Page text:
This volume showcases new approaches to studying public health in traditional and emerging media, suggesting that we need more analyses that focus on the production of media and on power dynamics, as well as studies of audience reception of media messages.
The collection asks a variety of questions about the role of media in analysing public health. Contributors ask: who is influential in producing the stories we see in the press and on social media? Who benefits, and who is damaged, by media debates on health topics? They investigate the role of big business in seeking to shape public opinion and consumption in print and online media; how issues such as hand washing come to be framed over time by newspapers; how conflicts over immunisations get covered; how health promotion messages do their work; and the positive role of online media in helping foster drug safety. Together, they reach the conclusion that since mass media is a crucial element of civic society, more in-depth understanding of how it works and what impacts it has on public health is essential.
Given the crucial role of the media in shaping health debates, pushing certain issues up the policy agenda, defining problems for audiences and presenting potential solutions, this book’s analysis will be of interest to all those studying how the media shape policy, as well as public health researchers with an interest in mass communication. This book was originally published as a special issue of Critical Public Health.
Table of Contents
Preface: Media, Evidence and Debate
Introduction – The media and public health: where next for critical analysis?
Lesley Henderson and Shona Hilton
1. How the food, beverage and alcohol industries presented the Public Health Responsibility Deal in UK print and online media reports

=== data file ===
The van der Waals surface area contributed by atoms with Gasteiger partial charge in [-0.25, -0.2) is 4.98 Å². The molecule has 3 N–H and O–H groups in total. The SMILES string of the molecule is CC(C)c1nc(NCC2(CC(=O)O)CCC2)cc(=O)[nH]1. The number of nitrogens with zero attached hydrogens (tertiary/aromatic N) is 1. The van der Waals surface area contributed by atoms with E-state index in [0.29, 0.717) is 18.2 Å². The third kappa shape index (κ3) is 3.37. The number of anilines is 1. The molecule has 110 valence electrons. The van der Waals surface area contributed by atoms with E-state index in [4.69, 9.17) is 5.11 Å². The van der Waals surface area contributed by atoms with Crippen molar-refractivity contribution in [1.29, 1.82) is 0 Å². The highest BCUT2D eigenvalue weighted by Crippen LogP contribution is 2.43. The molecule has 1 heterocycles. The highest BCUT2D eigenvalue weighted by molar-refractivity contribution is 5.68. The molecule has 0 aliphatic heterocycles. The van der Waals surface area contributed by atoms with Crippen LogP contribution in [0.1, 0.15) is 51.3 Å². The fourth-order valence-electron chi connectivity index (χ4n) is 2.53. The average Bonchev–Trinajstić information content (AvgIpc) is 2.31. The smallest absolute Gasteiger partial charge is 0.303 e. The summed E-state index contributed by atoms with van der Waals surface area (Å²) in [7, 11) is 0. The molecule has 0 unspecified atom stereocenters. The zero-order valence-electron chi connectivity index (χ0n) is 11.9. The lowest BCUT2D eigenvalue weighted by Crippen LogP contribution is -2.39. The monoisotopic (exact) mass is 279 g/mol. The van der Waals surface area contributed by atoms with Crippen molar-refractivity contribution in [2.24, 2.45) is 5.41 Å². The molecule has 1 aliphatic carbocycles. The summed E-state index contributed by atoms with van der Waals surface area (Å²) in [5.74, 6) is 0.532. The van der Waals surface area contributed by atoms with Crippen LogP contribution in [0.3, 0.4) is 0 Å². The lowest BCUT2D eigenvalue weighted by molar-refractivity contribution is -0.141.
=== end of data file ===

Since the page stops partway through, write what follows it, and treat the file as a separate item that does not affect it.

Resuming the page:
Nick Douglas, Cecile Knai, Mark Petticrew, Elizabeth Eastmure, Mary Alison Durand and Nicholas Mays
2. Public engagement and the role of the media in post-marketing drug safety: the case of Eltroxin® (levothyroxine) in New Zealand
Kevin Dew, John Gardner, Elaine H. Morrato, Pauline Norris, Kerry Chamberlain, Darrin Hodgetts and Jonathan Gabe
3. How alcohol marketing engages users with alcohol brand content on Facebook: an Indian and Australian perspective
Himanshu Gupta, Simone Pettigrew, Tina Lam and Robert J. Tait
4. ‘To drink or not to drink’: media framing of evidence and debate about alcohol consumption in pregnancy
Kerry McCallum and Kate Holland
5. Working up a lather: the rise (and fall?) of hand hygiene in Canadian newspapers, 1986–2015
6. Diet, exercise…and drugs: social constructions of healthy lifestyles in weight-related prescription drug advertisements
Crystal Adams and Brittany M. Harder
7. ‘I cannot explain it. I knew it was wrong’: a public account of cigarette smoking in pregnancy
Katherine Hodgetts and Shona Helen Crabb
8. Perception and translation of numbers: the case of a health campaign in Denmark
Dorthe Brogård Kristensen, Charlotte Bredahl Jacobsen and Signe Pihl-Thingvad
9. Newspaper coverage of childhood immunisation in Australia: a lens into conflicts within public health
Niamh Stephenson, Shefali Chaukra, Ilan Katz and Anita Heywood
10. Is social isolation a public health issue? A media analysis in Aotearoa/New Zealand
Mary Breheny and Christina Severinsen
Lesley Henderson is a Sociologist and Senior Lecturer in Social and Political Sciences at Brunel University, UK. Her expertise is in communications and social change, and she has published widely on media and public health, science and environmental communication.
Shona Hilton is Deputy Director of the MRC/CSO Social and Public Health Sciences Unit and co-leads a research programme on public health policy at the University of Glasgow, UK. Her research focuses on macro level determinants of public health and the framing of policy debates through scientific, political and media channels.
Judith Green is Professor of Sociology in the School of Population and Environmental Sciences at King’s College London, UK, where she co-directs the Social Science and Public Health Institute.